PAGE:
yeah, but that’s different. Now he basically didn’t understand this. From there, he developed the tactics that were basically adopted by the free world and copied by the Russians, the book is published your book is the captain. And then then he was in graduate school, getting a master’s degree in Industrial Engineering from Georgia Tech. He and he was in the thermodynamics class. And he came up with this idea of energy management as a way of evaluating fighter performance. And it developed he along with a guy named Tom crystal, he developed what became known as the energy maneuverability theory. And this is about the time I came into the Air Force. And that literally took the aviation the aircraft design community, particularly the fighter design community by storm, the energy maneuver really revolutionized the way we looked at fighter design and how we thought about designing fighters. His idea was originally that design come up with better tactics but but then he realized that if he could do that, he might also be able to come up with a better design. And, and that’s where it has real impact. And, and he that’s what made Boyd famous and made him world renowned. At that point. He got the Air Force’s highest scientific achievement award. And it led to the he basically saved the F 15 with his with the with it use this theory to redesign the FFT to guide the redesign. He didn’t redesign himself, but the guided and that became the basis for the F 16. The why f 16, the prototype,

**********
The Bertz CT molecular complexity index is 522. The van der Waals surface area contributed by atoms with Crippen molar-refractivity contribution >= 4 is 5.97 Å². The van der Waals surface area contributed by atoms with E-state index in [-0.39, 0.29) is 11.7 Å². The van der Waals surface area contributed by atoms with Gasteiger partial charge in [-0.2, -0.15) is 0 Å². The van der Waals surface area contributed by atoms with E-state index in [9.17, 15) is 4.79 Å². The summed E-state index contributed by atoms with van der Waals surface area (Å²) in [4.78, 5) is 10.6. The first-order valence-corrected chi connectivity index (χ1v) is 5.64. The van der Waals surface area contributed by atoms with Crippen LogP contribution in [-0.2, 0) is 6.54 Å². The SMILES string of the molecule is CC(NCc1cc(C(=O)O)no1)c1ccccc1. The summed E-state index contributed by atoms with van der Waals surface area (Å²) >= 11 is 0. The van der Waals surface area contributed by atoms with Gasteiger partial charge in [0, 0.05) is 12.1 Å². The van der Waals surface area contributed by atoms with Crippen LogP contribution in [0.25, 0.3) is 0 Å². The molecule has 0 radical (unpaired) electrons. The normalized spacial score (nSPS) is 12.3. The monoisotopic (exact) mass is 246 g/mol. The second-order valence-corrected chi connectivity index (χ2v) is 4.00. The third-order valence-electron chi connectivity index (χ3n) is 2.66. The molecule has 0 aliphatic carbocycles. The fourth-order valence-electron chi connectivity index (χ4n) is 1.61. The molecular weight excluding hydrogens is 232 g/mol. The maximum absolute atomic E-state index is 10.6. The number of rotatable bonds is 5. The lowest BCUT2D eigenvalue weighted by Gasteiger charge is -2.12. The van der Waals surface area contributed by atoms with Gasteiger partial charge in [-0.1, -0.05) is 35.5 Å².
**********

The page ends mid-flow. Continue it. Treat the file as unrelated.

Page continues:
Robert Bryce 1:13:45
and then he went on to the
Franklin “Chuck” Spinney 1:13:48